As Winter energetically recedes, Spring’s energy increases and we enter into the morning of the year. The energy of the season is rising. If we take, for a moment, the idea of a seed that has waited quietly for the right time to begin to sprout, we have the feeling for the beginning of Spring coming forth from our restorative Winter.
This awakening is reflected in the relationship patterns illustrated on the Five Element Chart below which highlights this Season. Wood is the element of the season and the image of a tree reveals some of the main principles of this time. Trees reach upward, grow outward and do so with great freedom of expression of their nature. This innate courage is also part of the Spring energy and opportunity.
Green is the color of the germination of new grass, budding leaves, shoots, new stems, etc.- all reflecting new growth and new beginnings.
Green vegetables and sprouts are harmonious foods for this season.
The rising energy of Spring often brings to the surface unresolved feelings and awareness of stagnation (of being “stuck”).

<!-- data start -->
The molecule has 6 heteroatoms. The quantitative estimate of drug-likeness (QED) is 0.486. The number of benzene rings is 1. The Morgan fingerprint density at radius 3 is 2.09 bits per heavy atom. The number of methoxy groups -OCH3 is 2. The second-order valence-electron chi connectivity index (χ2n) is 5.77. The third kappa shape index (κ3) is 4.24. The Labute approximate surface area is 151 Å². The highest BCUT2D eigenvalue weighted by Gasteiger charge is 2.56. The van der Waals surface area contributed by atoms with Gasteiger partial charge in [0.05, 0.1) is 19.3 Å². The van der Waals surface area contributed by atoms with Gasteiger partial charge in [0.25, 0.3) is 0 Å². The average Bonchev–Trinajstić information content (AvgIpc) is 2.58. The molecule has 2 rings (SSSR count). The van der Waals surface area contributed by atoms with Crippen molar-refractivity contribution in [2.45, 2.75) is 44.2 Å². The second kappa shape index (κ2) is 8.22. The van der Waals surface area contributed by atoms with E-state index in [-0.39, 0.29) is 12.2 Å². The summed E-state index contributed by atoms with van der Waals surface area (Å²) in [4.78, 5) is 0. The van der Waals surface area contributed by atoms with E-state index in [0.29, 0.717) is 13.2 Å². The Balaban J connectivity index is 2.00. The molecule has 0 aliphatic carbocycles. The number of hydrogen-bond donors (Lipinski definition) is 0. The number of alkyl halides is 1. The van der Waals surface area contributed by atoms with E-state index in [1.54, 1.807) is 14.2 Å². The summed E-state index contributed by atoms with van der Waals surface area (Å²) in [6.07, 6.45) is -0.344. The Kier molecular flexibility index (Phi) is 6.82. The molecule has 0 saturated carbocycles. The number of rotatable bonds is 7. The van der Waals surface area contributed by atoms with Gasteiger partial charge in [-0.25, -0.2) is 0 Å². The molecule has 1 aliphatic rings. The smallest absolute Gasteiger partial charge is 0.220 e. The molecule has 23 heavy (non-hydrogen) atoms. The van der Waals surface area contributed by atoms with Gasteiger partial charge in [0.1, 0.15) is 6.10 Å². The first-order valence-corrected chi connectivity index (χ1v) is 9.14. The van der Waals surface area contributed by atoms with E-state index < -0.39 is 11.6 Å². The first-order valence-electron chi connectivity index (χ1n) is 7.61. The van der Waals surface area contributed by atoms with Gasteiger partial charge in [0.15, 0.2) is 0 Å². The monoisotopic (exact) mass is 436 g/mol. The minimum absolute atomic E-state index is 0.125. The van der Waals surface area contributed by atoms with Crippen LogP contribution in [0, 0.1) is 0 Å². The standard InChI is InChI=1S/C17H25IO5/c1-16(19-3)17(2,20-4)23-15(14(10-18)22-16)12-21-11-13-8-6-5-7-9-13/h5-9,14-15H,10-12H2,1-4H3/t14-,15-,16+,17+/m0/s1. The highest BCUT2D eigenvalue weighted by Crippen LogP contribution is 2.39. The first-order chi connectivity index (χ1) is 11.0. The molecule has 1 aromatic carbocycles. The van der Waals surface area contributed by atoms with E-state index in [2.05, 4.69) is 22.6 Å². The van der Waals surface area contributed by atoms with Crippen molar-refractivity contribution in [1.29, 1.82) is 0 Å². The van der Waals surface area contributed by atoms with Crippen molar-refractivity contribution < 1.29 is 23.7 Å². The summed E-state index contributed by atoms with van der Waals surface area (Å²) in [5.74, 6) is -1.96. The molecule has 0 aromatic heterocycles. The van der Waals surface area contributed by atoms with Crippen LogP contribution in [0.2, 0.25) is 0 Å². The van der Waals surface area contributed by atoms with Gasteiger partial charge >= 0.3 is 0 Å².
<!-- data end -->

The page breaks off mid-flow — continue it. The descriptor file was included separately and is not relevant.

Many times we experience greater impatience and annoyance in Spring. When we experience frustration or anger, our bodies tighten and contract. The muscles (ruled by the Stomach/Spleen and Late Summer) and Tendons become rigid and inflexible which unrelieved overtime would cause energetic stagnation.
Bringing increasing flexibility and go with the flow” attitude to your life relieves these feelings.
Practice more qigong, taiji, meditation or yoga. Do stretches to relax the tendons and your mental energy. Bring the meditative lessons of internal quietude innate in the Winter season forward into the Spring.
Sour is the Spring flavor.
Too much sour is not recommended, especially for people who experience chronic pain. (Below are recipes that combine the astringency of sour with other flavors to create healthful dishes.) Sour is a contracting flavor and therefore, can be used to regulate over expansiveness in foods.